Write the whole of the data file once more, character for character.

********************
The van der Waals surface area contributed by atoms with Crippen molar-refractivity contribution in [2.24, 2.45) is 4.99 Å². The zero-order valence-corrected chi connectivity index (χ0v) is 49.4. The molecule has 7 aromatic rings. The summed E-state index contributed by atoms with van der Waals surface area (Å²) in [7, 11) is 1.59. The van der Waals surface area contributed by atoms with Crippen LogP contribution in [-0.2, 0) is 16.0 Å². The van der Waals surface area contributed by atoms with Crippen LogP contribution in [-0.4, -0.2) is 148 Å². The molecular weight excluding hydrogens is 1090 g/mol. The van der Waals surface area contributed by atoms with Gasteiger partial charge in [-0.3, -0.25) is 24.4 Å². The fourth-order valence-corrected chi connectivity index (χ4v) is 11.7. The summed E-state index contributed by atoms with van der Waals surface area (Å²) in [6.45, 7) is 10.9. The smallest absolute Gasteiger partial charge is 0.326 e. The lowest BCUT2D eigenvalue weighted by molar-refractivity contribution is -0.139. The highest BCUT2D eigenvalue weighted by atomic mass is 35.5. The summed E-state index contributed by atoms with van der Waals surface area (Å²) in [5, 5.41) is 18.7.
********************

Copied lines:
The van der Waals surface area contributed by atoms with Crippen molar-refractivity contribution in [2.24, 2.45) is 4.99 Å². The zero-order valence-corrected chi connectivity index (χ0v) is 49.4. The molecule has 7 aromatic rings. The summed E-state index contributed by atoms with van der Waals surface area (Å²) in [7, 11) is 1.59. The van der Waals surface area contributed by atoms with Crippen LogP contribution in [-0.2, 0) is 16.0 Å². The van der Waals surface area contributed by atoms with Crippen LogP contribution in [-0.4, -0.2) is 148 Å². The molecular weight excluding hydrogens is 1090 g/mol. The van der Waals surface area contributed by atoms with Gasteiger partial charge in [-0.3, -0.25) is 24.4 Å². The fourth-order valence-corrected chi connectivity index (χ4v) is 11.7. The summed E-state index contributed by atoms with van der Waals surface area (Å²) in [6.45, 7) is 10.9. The smallest absolute Gasteiger partial charge is 0.326 e. The lowest BCUT2D eigenvalue weighted by molar-refractivity contribution is -0.139. The highest BCUT2D eigenvalue weighted by atomic mass is 35.5. The summed E-state index contributed by atoms with van der Waals surface area (Å²) in [5, 5.41) is 18.7.